hDevice=CreateFile(_T("\\\\.\\SerMon"),
    GENERIC_READ | GENERIC_WRITE | GENERIC_EXECUTE,
    FILE_SHARE_WRITE | FILE_SHARE_READ,
    NULL,
    OPEN_EXISTING,
    FILE_ATTRIBUTE_NORMAL | FILE_FLAG_OVERLAPPED,
    NULL);

CreateFile() returns a handle the application can then pass to DeviceIoControl(), along with a command code, pointers to input and output buffers, and so on:

BOOL res=DeviceIoControl(hDevice,
    IOCTL_SERMON_STARTMONITOR,
    (PVOID) (LPCTSTR) s,
    (s.GetLength()+1)*sizeof(WCHAR),
    &handle,sizeof(MHANDLE),
    &dw,
    NULL);

When the user-mode code calls DeviceIoControl(), control eventually transfers to CSERMONDevice::IoControl() in devext.cpp (Listing 3). This function examines the command code to decide how to handle the request. The four command codes the device handles are defined in sermonex.h.

IOCTL_SERMON_STARTMONITOR. To begin monitoring a device, pass this command code to DeviceIoControl(). The input parameter is a Unicode string identifying the device object the driver should attach to. It can be either in the form of \Device\Serialx or \??\COMx, where x is the port number. The device must not be already opened before you execute this attach operation, since it will fail with a STATUS_ACCESS_VIOLATION status code.

The output from this command is an MHANDLE, which is internally a pointer to a newly created C++ object of type CAttachedDevice. The calling application must supply this handle in future calls to DeviceIoControl() to identify the monitoring session.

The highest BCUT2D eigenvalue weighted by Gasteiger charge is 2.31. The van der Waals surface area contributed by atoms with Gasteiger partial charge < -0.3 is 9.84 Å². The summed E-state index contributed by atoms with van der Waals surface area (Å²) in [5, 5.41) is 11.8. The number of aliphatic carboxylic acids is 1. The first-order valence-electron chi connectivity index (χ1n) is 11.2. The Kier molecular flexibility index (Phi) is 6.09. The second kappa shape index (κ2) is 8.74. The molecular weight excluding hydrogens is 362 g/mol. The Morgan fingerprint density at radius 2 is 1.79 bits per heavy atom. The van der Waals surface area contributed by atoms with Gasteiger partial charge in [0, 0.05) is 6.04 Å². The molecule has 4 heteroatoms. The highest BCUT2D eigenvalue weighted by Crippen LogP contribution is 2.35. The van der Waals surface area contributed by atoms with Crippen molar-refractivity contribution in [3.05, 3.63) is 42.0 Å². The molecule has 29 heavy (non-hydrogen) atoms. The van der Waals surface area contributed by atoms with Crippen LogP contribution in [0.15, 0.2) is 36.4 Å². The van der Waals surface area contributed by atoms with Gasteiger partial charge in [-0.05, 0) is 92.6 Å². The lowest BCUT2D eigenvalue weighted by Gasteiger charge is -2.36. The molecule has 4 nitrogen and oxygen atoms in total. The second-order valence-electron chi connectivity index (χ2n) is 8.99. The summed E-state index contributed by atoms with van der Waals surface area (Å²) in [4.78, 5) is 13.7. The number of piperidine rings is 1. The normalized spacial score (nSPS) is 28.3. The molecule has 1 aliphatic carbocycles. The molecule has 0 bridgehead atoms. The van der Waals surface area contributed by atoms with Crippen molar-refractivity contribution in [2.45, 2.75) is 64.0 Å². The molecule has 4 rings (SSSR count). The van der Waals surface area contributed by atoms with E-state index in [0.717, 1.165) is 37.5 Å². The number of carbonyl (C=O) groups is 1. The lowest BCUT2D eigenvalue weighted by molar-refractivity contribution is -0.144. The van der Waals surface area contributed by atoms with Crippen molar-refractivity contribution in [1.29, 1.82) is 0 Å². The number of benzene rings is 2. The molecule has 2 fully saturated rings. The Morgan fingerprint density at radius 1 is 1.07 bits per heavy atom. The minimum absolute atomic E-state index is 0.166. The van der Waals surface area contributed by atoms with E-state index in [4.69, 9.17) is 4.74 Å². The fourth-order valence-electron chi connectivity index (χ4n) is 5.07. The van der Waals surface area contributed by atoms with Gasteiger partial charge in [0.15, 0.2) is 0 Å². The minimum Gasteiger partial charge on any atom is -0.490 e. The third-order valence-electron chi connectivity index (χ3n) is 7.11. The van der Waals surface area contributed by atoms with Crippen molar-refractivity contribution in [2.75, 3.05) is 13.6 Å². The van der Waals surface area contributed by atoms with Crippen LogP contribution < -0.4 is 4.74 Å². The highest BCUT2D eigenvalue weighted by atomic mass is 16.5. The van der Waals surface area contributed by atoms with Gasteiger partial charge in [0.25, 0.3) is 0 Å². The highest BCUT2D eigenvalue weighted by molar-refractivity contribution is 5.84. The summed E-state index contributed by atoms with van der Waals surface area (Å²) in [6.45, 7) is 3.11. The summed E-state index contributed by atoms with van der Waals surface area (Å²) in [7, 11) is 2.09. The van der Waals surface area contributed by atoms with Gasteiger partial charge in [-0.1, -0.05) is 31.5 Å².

IOCTL_SERMON_STOPMONITOR. Pass this code to DeviceIoControl() to end a monitoring session. You must supply the MHANDLE for the session that was returned with the IOCTL_SERMON_STARTMONITOR command.

IOCTL_SERMON_GETINFOSIZE. SerMon produces a stream of variable-length event records that the calling application can interpret and display. Pass the IOCTL_SERMON_GETINFOSIZE command (along with the MHANDLE for the session) to obtain the size of the next event in the queue. It returns a DWORD that indicates the size in bytes of the next event.

IOCTL_SERMON_GETINFO. Once you know the size of the next event in the queue, you can use the IOCTL_SERMON_GETINFO command to copy the event data to a user-mode buffer. Pass the MHANDLE for the session along with a buffer that is big enough to handle the size of the next event from the queue.

Attaching to the Serial Device

When the application passes an IOCTL_SERMON_STARTMONITOR to DeviceIoControl(), it eventually results in a call to CSERMONDevice::IoControl() in devext.cpp (Listing 4). This function passes the name of the destination device to CSERMONDevice::TryConnectToSerialDevice(), which in turn calls the global function Attach().

Attach() first tries to find and open the destination device with a call to IoGetDeviceObjectPointer(), which returns a pointer to a device object and its associated file object. I don’t need the file object, so I dereference it at the bottom of the function by calling ObDereferenceObject(). Then Attach() creates an unnamed device object and stores in its device extension field a pointer to a newly created CAttachedDevice object. Attach() then locks the CAttachedDevice object, since it is not yet ready to receive driver requests.